‘Over 82% of drivers unprofessional’
By Express News Service - HYDERABAD
28th June 2012 08:27 AM
With the new academic year underway, the Hyderabad Traffic Police (HTP) is all set to launch a campaign in city schools to increase awareness among students on traffic rules and safety issues. Their target is to reach out to students in 400 schools although there are as many as 3,037 schools and about 10.5 lakh students in the twin cities.
“Safety of students is of utmost importance and is also the responsibility of the society. Even the smallest of the issues need to be discussed and the system has to be improved,” pointed out Anurag Sharma, Commissioner of Police, Hyderabad.
He was speaking at a meeting organised by the HTP at the Ravindra Bharathi here on Wednesday. All the stakeholders involved including the Road Transport Authority, Board of Intermediate Education, District Education Department and others attended the meeting and exchanged their views. Their focus was mainly on school and college students below the age of 18. Kumar Vishwajeet, Joint Commissioner of Police, pointed at the difficulties of the police, saying, “we can keep the students safe only if the society and parents take the responsibility. There are over 10 lakh students and less than 10,000 traffic personnel. HTP is doing its best in letting people know their responsibilities.” The HTP made a power-point presentation to drive home their point of view. According to the police officials, most of the accident victims were minors riding two-wheelers and many cases also relate to overcrowded auto-rickshaws. In a special drive conducted recently, the HTP had booked 328 auto-rickshaws carrying excess number of children and 169 underage drivers.
Joint Transport Commissioner Panduranga Rao regretted the bitter truth that over 82% of the drivers in the city were unprofessional and advised the school managements to be sure of drivers’ experience, health and habits before hiring them. “About 998 buses have been ceased recently for not having fitness certificate. School managements need to be sure of their drivers’ experience, health and habits to ensure safety of children,” he said. The RTA officials also made a power-point presentation on safety tips for school children and traffic discipline.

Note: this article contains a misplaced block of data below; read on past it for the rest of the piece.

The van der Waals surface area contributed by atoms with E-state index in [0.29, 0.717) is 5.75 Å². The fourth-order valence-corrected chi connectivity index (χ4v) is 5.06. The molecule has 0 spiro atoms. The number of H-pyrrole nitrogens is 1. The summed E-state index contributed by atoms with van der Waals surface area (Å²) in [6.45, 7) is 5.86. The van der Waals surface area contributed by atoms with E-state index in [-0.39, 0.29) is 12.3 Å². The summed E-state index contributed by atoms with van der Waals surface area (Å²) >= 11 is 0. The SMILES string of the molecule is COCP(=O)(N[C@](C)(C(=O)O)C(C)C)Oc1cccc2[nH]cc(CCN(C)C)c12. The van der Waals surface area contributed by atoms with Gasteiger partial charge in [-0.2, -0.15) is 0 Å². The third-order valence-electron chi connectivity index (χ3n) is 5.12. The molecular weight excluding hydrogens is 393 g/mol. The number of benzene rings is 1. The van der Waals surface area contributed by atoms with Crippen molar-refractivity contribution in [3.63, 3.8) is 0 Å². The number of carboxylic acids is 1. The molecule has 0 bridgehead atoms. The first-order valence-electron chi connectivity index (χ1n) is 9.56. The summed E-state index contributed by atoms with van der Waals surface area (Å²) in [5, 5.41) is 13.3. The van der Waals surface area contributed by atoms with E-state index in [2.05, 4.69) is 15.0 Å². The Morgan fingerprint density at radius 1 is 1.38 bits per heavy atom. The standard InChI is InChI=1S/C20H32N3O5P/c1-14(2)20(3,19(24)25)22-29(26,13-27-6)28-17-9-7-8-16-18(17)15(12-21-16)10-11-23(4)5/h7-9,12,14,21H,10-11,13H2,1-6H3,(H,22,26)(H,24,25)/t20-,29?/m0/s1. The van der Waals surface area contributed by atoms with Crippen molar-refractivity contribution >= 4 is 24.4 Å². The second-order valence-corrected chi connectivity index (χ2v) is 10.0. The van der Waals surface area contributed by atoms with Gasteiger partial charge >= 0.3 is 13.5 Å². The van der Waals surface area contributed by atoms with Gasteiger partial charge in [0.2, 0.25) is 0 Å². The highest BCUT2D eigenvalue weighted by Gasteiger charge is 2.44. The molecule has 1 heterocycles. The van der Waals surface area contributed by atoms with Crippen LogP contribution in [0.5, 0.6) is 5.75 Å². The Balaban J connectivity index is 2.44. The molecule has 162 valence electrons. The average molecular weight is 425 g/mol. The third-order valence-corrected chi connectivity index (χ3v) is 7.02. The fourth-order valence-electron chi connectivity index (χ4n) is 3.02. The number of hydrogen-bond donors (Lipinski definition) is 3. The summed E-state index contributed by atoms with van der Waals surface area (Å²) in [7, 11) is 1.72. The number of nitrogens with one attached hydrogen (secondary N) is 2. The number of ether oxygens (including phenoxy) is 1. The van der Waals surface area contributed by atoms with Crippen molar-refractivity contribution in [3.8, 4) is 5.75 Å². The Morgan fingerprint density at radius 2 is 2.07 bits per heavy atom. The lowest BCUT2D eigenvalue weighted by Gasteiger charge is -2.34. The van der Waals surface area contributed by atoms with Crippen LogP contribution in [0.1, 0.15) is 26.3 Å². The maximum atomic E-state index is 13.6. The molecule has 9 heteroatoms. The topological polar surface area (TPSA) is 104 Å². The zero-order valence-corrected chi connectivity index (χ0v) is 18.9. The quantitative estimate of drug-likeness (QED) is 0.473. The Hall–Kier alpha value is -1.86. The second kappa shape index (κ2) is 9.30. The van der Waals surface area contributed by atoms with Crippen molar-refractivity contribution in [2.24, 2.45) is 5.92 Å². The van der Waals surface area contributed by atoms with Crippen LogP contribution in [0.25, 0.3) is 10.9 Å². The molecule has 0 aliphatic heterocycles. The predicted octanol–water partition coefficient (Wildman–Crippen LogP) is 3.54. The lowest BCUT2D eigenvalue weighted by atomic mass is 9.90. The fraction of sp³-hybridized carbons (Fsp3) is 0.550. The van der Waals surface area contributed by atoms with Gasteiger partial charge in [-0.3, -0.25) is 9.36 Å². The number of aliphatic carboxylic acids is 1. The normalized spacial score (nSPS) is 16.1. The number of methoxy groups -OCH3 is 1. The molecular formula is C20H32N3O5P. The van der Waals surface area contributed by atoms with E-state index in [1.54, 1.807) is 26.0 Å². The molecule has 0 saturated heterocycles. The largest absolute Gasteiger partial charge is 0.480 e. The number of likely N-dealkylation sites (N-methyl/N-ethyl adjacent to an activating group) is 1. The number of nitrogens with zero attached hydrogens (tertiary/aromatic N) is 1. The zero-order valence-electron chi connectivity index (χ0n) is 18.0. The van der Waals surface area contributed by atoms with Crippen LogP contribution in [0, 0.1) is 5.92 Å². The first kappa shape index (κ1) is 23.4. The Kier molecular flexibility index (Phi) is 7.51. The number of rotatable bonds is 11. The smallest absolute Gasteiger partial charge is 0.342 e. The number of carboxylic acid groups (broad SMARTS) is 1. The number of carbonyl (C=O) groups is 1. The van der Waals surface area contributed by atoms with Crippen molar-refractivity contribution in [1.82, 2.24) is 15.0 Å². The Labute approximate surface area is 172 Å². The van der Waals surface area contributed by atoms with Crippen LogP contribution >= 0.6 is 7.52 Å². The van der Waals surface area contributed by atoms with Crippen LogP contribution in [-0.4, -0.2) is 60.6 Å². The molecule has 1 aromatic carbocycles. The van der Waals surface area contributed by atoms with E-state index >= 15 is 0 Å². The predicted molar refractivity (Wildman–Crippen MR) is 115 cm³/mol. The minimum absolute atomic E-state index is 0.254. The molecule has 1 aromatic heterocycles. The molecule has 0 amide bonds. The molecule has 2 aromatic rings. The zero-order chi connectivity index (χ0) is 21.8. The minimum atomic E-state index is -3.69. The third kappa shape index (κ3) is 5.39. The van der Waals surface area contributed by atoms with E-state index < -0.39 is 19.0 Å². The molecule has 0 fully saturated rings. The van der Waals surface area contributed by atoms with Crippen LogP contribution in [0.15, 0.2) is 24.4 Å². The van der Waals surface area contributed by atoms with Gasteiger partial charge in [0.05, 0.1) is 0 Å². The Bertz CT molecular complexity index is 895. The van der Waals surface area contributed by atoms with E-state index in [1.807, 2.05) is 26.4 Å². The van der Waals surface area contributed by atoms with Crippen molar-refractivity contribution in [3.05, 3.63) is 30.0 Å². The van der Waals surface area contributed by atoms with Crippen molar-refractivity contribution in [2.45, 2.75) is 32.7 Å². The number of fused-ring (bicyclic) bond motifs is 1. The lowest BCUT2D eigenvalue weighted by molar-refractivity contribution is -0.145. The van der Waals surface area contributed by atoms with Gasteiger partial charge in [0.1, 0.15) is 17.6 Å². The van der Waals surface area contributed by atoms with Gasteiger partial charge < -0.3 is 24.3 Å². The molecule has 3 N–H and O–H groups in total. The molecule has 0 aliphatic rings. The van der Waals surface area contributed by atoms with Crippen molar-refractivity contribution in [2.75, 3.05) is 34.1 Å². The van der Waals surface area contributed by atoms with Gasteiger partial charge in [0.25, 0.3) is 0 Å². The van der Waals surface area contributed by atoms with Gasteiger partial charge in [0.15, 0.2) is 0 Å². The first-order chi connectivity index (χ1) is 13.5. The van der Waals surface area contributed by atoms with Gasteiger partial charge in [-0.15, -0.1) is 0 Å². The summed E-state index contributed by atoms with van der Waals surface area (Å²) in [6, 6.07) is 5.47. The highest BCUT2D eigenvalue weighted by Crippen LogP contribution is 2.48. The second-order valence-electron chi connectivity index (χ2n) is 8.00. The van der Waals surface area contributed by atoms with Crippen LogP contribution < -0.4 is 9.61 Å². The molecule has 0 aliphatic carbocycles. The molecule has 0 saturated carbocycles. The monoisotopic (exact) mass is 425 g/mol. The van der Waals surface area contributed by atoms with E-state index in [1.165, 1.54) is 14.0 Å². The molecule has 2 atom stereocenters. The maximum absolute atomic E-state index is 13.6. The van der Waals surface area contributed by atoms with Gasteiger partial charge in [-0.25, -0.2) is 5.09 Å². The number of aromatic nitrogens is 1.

Participating in the discussion, A Subba Reddy, District Education Officer, said traffic related programs were already part of school curricula and that teachers and parents need to be extra cautious regarding safety of children which was seconded by C Narayana, joint secretary, Board of Intermediate Education.
On his part, Koteshwar Rao, executive director of APSRTC, agreed that over 82% of the drivers were unprofessional but hastened to add that RTC drivers are selected only after strict tests and rigorous training. “There are also other contributing factors to accidents,” he said and urged parents and teachers to call 18002004599 for any complaints related to RTC.
Representatives of various schools and colleges in twin cities, parents associations, school transport bus managements and auto-rickshaw unions also attended the programme. “Traffic police has been conducting awareness programmes for our students for the last five years and our students have benefited from the same,” said Padmaja, teacher at Nampally Vayanasala high school. The students, who attended the programme, also did not appear bored. “The power-point presentations were really interesting. The one which talked about respecting others and paying attention to danger zones, while staying alert was very informative,” said V Karthik of the Springdale high school, Santoshnagar.
Hyderabad District Collector Gulzar Natarajan and Deputy Commissioners of Police (Traffic) PVS Ramakrishna and MK Singh were also present.
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